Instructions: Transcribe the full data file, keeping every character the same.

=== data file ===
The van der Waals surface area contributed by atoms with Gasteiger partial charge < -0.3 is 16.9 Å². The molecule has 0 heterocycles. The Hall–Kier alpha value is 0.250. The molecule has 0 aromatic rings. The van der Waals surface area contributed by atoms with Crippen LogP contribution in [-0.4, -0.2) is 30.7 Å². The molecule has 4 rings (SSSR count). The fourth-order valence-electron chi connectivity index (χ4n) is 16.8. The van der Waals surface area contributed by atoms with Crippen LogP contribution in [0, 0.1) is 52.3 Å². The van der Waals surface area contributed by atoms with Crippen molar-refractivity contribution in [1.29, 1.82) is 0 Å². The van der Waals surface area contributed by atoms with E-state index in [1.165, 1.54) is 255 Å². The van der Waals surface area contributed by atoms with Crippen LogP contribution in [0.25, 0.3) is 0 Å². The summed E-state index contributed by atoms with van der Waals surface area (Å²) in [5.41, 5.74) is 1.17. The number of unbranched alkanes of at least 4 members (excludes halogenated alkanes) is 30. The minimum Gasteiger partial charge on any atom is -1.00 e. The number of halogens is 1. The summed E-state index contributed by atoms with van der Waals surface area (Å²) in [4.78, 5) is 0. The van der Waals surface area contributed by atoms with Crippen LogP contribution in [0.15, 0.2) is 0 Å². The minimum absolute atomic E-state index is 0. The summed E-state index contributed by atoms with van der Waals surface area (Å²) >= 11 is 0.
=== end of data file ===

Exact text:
The van der Waals surface area contributed by atoms with Gasteiger partial charge < -0.3 is 16.9 Å². The molecule has 0 heterocycles. The Hall–Kier alpha value is 0.250. The molecule has 0 aromatic rings. The van der Waals surface area contributed by atoms with Crippen LogP contribution in [-0.4, -0.2) is 30.7 Å². The molecule has 4 rings (SSSR count). The fourth-order valence-electron chi connectivity index (χ4n) is 16.8. The van der Waals surface area contributed by atoms with Crippen LogP contribution in [0, 0.1) is 52.3 Å². The van der Waals surface area contributed by atoms with Crippen molar-refractivity contribution in [1.29, 1.82) is 0 Å². The van der Waals surface area contributed by atoms with E-state index in [1.165, 1.54) is 255 Å². The van der Waals surface area contributed by atoms with Crippen LogP contribution in [0.25, 0.3) is 0 Å². The summed E-state index contributed by atoms with van der Waals surface area (Å²) in [5.41, 5.74) is 1.17. The number of unbranched alkanes of at least 4 members (excludes halogenated alkanes) is 30. The minimum Gasteiger partial charge on any atom is -1.00 e. The number of halogens is 1. The summed E-state index contributed by atoms with van der Waals surface area (Å²) in [4.78, 5) is 0. The van der Waals surface area contributed by atoms with Crippen LogP contribution in [0.15, 0.2) is 0 Å². The minimum absolute atomic E-state index is 0. The summed E-state index contributed by atoms with van der Waals surface area (Å²) >= 11 is 0.